When I said a few weeks ago that those who claimed Hillary Clinton had the election sewn up were standing on rhetorical quicksand, I didn’t expect to be proven right this quickly.

Indeed, National Public Radio commentator Cokie Roberts this week floated a story about how top Democrats are wondering who could replace her if she has to drop out. Admittedly, that determination has yet to be made (probably). But the thought is out there.

And some of the newest polls show Donald Trump pulling even or marginally ahead both nationally and in major swing states.

This is not to say Trump is now a shoo-in himself, merely that Clinton’s questionable health issues (not to mention her questionable legal and moral ones) have yielded a highly predictable tightening of the race.

But Trump still has problems, too. He has toned down his rhetoric and given some excellent policy speeches on topics such as crime, immigration, foreign policy, school choice and taxation (so good, in fact, that they were clearly written by others – but at least he accepted them).

However, he still praises Vladimir Putin, a cold-hearted despot who considers America his chief international rival, and he continues to address Islamic terrorism as though a wave of the hand could halt it.

The news this week was full of stories about Clinton’s knee-buckling collapse after leaving a 9/11 memorial Sunday (the New York Post kept its front-page tabloid cred firmly intact by calling her “Illary” in approximately 1,000-point type).

The Hill, an online publication covering Washington politics, quoted Tobe Berkovitz, a Boston University professor who specializes in political communications, as saying that on a 1 to 10 scale, with 10 being the most damaging, the video footage of her rated “a 15.”

Berkovitz added: “No matter what you say and no matter how you say it, everyone sees the presidential nominee basically collapsing, almost on the street. When you are saying, ‘I want to be commander in chief and I have the toughness and the strength to lead America during trying times,’ well, you don’t want to see that person being carried into a van.”

Still, the telling policy story of the weekend was Clinton’s gratuitous description of tens of millions of Americans who support Trump as “a basket of deplorables” at a big-dollar LGBT fundraiser.

That includes “the racist, sexist, homophobic, xenophobic, Islamophobic – you name it,” who she says make up “half of Trump’s supporters.”

Although she later said she “didn’t mean half” (only 49 percent, perhaps?), the internet quickly became flooded with offers for T-shirts, hats, bumper stickers and other paraphernalia saying “I’m a Deplorable for Trump!”

That’s cute, but the real issue is that for a brief moment the Democrats’ standard-bearer let the mask slip and progressives’ actual contempt for a huge number of Americans came through.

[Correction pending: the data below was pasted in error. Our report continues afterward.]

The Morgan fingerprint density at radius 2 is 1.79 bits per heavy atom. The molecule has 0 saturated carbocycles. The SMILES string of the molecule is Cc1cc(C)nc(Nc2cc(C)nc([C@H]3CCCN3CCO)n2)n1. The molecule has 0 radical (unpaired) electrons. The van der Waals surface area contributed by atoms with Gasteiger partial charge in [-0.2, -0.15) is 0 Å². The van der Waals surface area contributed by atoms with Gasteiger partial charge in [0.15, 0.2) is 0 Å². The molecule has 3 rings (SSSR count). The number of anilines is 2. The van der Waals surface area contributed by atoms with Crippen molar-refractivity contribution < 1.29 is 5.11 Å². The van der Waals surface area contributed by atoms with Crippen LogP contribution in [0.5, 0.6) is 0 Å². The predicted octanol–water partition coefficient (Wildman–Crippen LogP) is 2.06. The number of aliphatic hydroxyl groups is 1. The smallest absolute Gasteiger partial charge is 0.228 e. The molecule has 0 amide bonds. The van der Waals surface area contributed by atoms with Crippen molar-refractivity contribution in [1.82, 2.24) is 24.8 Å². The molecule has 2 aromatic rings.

It recalls President Obama’s 2008 remark that rural Democrats who opposed him in the primaries “get bitter, they cling to guns or religion or antipathy to people who aren’t like them or anti-immigrant sentiment or anti-trade sentiment as a way to explain their frustrations.”

Thus, the party that loudly proclaims its “tolerance” contains at its heart a fetid swamp of disdain for those who dare to disagree with its “enlightened” views.

As syndicated columnist William Murchison put it on Sept. 13, “A few moderates – I haven’t heard of any conservatives lately – remain in Democratic ranks, but not enough to tame the party’s general animus against local rights, capitalism, traditional moral norms and foreign policy that recognizes and seeks to counter real, live enemies of democracy and freedom.”

To take the heat off Clinton, Trump’s running mate, Mike Pence, found himself under pressure to label Louisiana Klansman David Duke “deplorable.”

Duke is that, to be sure, but as a Trump spokeswoman noted, he wouldn’t even have a platform if the media didn’t provide one, and he hardly represents Trump supporters (although Democrats seem to believe he does – which says much more about them than about Trump).

But Pence, even while emphatically repudiating Duke and his views, saw the intentional trap: Apply Clinton’s terminology to even one bad example and the media’s list will continue forever. Nonetheless, the headlines that said “Pence won’t call Duke ‘deplorable’ ” got their predictable play.

Meanwhile, no journalists were asking Clinton to reject the support she receives from abortion profiteers, anti-Israel advocates for Palestinian terrorists, race hustlers, free-speech-crushing academics and all the other hard-left people and causes she attracts. (Mind you, no one expects such questioning. It is restricted exclusively to conservatives.)

Because of all this, the upcoming debates have morphed into not only critical tests for Trump, but Clinton as well.

And now the polls really start being important – culminating, of course, with the one that matters most, on Nov. 8.

M.D. Harmon, a retired journalist and military officer, is a freelance writer and speaker. He can be contacted at:

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